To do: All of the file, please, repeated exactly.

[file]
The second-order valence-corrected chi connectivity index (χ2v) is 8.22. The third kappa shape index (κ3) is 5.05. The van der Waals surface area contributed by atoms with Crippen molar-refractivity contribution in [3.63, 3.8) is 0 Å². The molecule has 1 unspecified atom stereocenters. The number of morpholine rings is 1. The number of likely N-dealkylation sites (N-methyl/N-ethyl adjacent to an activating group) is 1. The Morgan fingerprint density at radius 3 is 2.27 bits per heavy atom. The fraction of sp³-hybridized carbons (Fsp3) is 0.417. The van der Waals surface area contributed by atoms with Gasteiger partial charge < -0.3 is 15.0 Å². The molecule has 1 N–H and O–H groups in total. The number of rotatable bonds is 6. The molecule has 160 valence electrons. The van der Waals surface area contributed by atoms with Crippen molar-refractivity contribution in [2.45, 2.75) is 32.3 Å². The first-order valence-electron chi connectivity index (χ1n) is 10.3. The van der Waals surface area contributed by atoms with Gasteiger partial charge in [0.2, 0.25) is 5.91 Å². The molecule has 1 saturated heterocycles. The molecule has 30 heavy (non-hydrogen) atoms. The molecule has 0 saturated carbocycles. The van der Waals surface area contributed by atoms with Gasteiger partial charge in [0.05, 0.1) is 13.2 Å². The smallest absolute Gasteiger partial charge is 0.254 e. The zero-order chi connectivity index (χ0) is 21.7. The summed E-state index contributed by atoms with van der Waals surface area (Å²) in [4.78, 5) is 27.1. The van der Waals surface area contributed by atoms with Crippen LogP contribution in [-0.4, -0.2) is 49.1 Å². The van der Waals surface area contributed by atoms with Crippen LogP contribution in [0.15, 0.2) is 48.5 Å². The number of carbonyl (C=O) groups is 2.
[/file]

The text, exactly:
The second-order valence-corrected chi connectivity index (χ2v) is 8.22. The third kappa shape index (κ3) is 5.05. The van der Waals surface area contributed by atoms with Crippen molar-refractivity contribution in [3.63, 3.8) is 0 Å². The molecule has 1 unspecified atom stereocenters. The number of morpholine rings is 1. The number of likely N-dealkylation sites (N-methyl/N-ethyl adjacent to an activating group) is 1. The Morgan fingerprint density at radius 3 is 2.27 bits per heavy atom. The fraction of sp³-hybridized carbons (Fsp3) is 0.417. The van der Waals surface area contributed by atoms with Gasteiger partial charge < -0.3 is 15.0 Å². The molecule has 1 N–H and O–H groups in total. The number of rotatable bonds is 6. The molecule has 160 valence electrons. The van der Waals surface area contributed by atoms with Crippen molar-refractivity contribution in [2.45, 2.75) is 32.3 Å². The first-order valence-electron chi connectivity index (χ1n) is 10.3. The van der Waals surface area contributed by atoms with Gasteiger partial charge in [0.2, 0.25) is 5.91 Å². The molecule has 1 saturated heterocycles. The molecule has 30 heavy (non-hydrogen) atoms. The molecule has 0 saturated carbocycles. The van der Waals surface area contributed by atoms with Gasteiger partial charge in [0.05, 0.1) is 13.2 Å². The smallest absolute Gasteiger partial charge is 0.254 e. The zero-order chi connectivity index (χ0) is 21.7. The summed E-state index contributed by atoms with van der Waals surface area (Å²) in [4.78, 5) is 27.1. The van der Waals surface area contributed by atoms with Crippen LogP contribution in [-0.4, -0.2) is 49.1 Å². The van der Waals surface area contributed by atoms with Crippen LogP contribution in [0.15, 0.2) is 48.5 Å². The number of carbonyl (C=O) groups is 2.